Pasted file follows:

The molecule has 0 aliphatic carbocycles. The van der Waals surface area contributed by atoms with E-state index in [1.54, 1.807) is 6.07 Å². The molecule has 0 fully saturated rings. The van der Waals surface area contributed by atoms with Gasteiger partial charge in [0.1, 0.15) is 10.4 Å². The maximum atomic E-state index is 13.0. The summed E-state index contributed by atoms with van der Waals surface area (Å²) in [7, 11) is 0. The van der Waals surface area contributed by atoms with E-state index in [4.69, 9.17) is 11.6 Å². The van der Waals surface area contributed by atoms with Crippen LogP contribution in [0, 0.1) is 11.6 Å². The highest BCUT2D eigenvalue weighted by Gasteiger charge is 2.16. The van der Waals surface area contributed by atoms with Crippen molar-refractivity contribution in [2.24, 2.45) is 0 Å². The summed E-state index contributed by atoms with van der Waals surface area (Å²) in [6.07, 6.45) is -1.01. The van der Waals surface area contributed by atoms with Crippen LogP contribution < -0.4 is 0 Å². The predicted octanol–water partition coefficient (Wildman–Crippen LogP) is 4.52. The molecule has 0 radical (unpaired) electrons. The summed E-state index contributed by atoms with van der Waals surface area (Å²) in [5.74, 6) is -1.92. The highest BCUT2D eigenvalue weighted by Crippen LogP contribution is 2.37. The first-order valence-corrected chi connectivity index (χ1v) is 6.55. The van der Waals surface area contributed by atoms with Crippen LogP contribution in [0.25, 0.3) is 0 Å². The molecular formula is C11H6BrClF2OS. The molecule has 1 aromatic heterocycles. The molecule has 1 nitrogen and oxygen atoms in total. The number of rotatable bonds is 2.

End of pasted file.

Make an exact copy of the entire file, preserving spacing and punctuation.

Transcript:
The molecule has 0 aliphatic carbocycles. The van der Waals surface area contributed by atoms with E-state index in [1.54, 1.807) is 6.07 Å². The molecule has 0 fully saturated rings. The van der Waals surface area contributed by atoms with Gasteiger partial charge in [0.1, 0.15) is 10.4 Å². The maximum atomic E-state index is 13.0. The summed E-state index contributed by atoms with van der Waals surface area (Å²) in [7, 11) is 0. The van der Waals surface area contributed by atoms with E-state index in [4.69, 9.17) is 11.6 Å². The van der Waals surface area contributed by atoms with Crippen LogP contribution in [0, 0.1) is 11.6 Å². The highest BCUT2D eigenvalue weighted by Gasteiger charge is 2.16. The van der Waals surface area contributed by atoms with Crippen molar-refractivity contribution in [2.24, 2.45) is 0 Å². The summed E-state index contributed by atoms with van der Waals surface area (Å²) in [6.07, 6.45) is -1.01. The van der Waals surface area contributed by atoms with Crippen LogP contribution < -0.4 is 0 Å². The predicted octanol–water partition coefficient (Wildman–Crippen LogP) is 4.52. The molecule has 0 radical (unpaired) electrons. The summed E-state index contributed by atoms with van der Waals surface area (Å²) in [5.74, 6) is -1.92. The highest BCUT2D eigenvalue weighted by Crippen LogP contribution is 2.37. The first-order valence-corrected chi connectivity index (χ1v) is 6.55. The van der Waals surface area contributed by atoms with Crippen LogP contribution in [0.25, 0.3) is 0 Å². The molecular formula is C11H6BrClF2OS. The molecule has 1 aromatic heterocycles. The molecule has 1 nitrogen and oxygen atoms in total. The number of rotatable bonds is 2.